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March 22, 2017

Work Comp Cost Control Begins with Hiring and Onboarding

Everyone has heard the phrase “the journey of a thousand miles begins with a single step,” penned by the ancient Chinese thinker Lao Tzu.

For employers, keeping workers’ compensation costs under control can feel like a thousand-mile journey, but it also begins with a single step – the crucial hiring and onboarding process.

Why is this process so important for keeping workers’ compensation costs down? Because for years, studies by the Bureau of Labor Statistics and many others have shown that new hires are at much higher risk for injuries and time loss claims than those who have been on the job longer. Why? Bad hires and a lack of training are two prime suspects – even more reason to get the hiring and onboarding process right.

If you want to get your workers’ comp cost-cutting journey started off on the right step, follow these hiring and onboarding best practices:

  1. Create effective job descriptions. Workers who are mentally or physically unable to do the job you hire them for are a risk to themselves and your business. Review all job descriptions to ensure they are an honest representation of the position and accurately define all responsibilities, experience, skills, and education required, as well as your expectations.
  2. Screen applicants thoroughly. Your screening process needs to be as thorough as possible, including pre-screening interviews, careful review of resumes and other documents, checking references, performing background checks, and drug screening. Consider personality screening, which can give you valuable insights into a candidate’s personality traits.
  3. Mind the rules. When conducting background checks and screening, make sure you’re complying with the Americans with Disabilities Act (ADA), state disability laws, and laws prohibiting retaliation against employees who file workers’ compensation claims.
  4. Conduct engaging interviews. This is your chance to probe into the psyche of each applicant, have a one-on-one conversation with them, and see how they think. Ask engaging questions and pose hypothetical scenarios, and take note of how thoughtfully they respond.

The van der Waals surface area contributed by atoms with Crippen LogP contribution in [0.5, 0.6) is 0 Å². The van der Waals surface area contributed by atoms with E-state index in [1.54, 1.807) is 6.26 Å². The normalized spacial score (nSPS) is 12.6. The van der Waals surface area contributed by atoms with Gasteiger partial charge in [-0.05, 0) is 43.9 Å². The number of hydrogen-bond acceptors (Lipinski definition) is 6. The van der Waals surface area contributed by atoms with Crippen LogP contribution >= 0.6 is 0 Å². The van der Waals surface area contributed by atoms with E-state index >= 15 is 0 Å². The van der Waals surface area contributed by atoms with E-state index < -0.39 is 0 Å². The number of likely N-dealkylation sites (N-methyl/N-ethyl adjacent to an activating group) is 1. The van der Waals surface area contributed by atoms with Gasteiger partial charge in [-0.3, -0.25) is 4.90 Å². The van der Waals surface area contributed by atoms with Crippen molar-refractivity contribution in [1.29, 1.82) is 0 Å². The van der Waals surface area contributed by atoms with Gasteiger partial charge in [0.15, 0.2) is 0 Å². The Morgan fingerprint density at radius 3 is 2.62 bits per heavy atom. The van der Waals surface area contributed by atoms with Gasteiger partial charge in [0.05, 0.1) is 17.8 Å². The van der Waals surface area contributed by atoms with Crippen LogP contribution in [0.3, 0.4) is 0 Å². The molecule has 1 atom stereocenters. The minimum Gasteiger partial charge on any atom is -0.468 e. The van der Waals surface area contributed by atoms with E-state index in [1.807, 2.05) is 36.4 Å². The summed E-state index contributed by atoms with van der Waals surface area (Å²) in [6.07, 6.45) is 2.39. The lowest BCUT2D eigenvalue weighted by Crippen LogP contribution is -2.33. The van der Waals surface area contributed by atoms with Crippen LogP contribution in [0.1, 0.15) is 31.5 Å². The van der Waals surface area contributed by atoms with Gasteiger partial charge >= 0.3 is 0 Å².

5. Put it in writing. Every step of the hiring process should be documented and kept on file. Professionally written employment letters are an ideal tool for documenting job offers extended to promising candidates, rejection of unqualified applicants, and welcoming of new hires.
  6. Provide a thorough orientation experience. New hires who go through a structured onboarding process are much more likely to be satisfied in their job, stick around, and be more safety conscious. Get them started on the right foot by welcoming them, introducing them around, and thoroughly familiarizing them with their workstations, tools, supplies, company policies, safety guidelines, and your safety culture.
  7. Provide immediate and ongoing training. New employees should be trained in their duties by an experienced worker, started out in lower-risk situations, and gradually advanced to higher-risk work as they gain knowledge and skills. Reinforcement is vital, so monitor and track their progress, and provide ongoing refresher training.
  8. Keep the lines of communication open. New employees have many questions, so have an open-door policy and be available. Schedule regular progress meetings for the first month to give them a chance to talk about any issues, and provide constructive feedback.

Creating a safe workforce starts at the beginning with your hiring and orientation. By sticking to a thorough, thoughtful, and consistent process, you’re putting yourself in a much better position to foster the kind of work environment that can help reduce injuries and keep your workers’ compensation costs down.

Want more ways to create a safe work environment and cut your workers’ comp costs? Contact the workers compensation insurance professionals at Heffernan Insurance Brokers today. 

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